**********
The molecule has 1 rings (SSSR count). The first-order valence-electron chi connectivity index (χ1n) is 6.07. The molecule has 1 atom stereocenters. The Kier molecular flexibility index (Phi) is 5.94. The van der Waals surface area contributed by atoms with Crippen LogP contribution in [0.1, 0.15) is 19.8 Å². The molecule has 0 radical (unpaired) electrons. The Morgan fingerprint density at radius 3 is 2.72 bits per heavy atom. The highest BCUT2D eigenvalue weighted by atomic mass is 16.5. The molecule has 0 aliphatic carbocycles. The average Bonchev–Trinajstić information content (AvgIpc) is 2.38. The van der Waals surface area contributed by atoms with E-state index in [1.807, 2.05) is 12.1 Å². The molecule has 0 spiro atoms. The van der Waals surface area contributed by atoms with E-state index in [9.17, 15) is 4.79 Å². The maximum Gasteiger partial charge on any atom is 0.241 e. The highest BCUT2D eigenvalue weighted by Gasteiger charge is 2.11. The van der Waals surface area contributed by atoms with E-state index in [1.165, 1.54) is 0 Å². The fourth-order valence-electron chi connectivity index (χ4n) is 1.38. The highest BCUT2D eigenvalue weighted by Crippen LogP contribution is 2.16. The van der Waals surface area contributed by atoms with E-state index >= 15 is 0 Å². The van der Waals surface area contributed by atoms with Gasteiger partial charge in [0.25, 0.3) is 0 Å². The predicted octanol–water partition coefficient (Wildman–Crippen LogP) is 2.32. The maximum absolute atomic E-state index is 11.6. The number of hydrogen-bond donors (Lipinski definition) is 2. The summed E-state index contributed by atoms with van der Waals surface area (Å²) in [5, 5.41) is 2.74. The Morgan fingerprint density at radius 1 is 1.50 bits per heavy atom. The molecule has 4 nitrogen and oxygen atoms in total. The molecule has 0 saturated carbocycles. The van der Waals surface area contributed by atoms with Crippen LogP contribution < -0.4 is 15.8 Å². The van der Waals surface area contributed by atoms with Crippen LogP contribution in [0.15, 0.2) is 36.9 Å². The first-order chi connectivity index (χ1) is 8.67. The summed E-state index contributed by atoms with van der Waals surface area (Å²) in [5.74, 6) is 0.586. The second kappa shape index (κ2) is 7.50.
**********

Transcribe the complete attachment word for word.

The molecule has 1 rings (SSSR count). The first-order valence-electron chi connectivity index (χ1n) is 6.07. The molecule has 1 atom stereocenters. The Kier molecular flexibility index (Phi) is 5.94. The van der Waals surface area contributed by atoms with Crippen LogP contribution in [0.1, 0.15) is 19.8 Å². The molecule has 0 radical (unpaired) electrons. The Morgan fingerprint density at radius 3 is 2.72 bits per heavy atom. The highest BCUT2D eigenvalue weighted by atomic mass is 16.5. The molecule has 0 aliphatic carbocycles. The average Bonchev–Trinajstić information content (AvgIpc) is 2.38. The van der Waals surface area contributed by atoms with E-state index in [1.807, 2.05) is 12.1 Å². The molecule has 0 spiro atoms. The van der Waals surface area contributed by atoms with E-state index in [9.17, 15) is 4.79 Å². The maximum Gasteiger partial charge on any atom is 0.241 e. The highest BCUT2D eigenvalue weighted by Gasteiger charge is 2.11. The van der Waals surface area contributed by atoms with E-state index in [1.165, 1.54) is 0 Å². The fourth-order valence-electron chi connectivity index (χ4n) is 1.38. The highest BCUT2D eigenvalue weighted by Crippen LogP contribution is 2.16. The van der Waals surface area contributed by atoms with E-state index >= 15 is 0 Å². The van der Waals surface area contributed by atoms with Gasteiger partial charge in [0.25, 0.3) is 0 Å². The predicted octanol–water partition coefficient (Wildman–Crippen LogP) is 2.32. The maximum absolute atomic E-state index is 11.6. The number of hydrogen-bond donors (Lipinski definition) is 2. The summed E-state index contributed by atoms with van der Waals surface area (Å²) in [5, 5.41) is 2.74. The Morgan fingerprint density at radius 1 is 1.50 bits per heavy atom. The molecule has 4 nitrogen and oxygen atoms in total. The molecule has 0 saturated carbocycles. The van der Waals surface area contributed by atoms with Crippen LogP contribution < -0.4 is 15.8 Å². The van der Waals surface area contributed by atoms with Crippen LogP contribution in [0.15, 0.2) is 36.9 Å². The first-order chi connectivity index (χ1) is 8.67. The summed E-state index contributed by atoms with van der Waals surface area (Å²) in [5.74, 6) is 0.586. The second kappa shape index (κ2) is 7.50.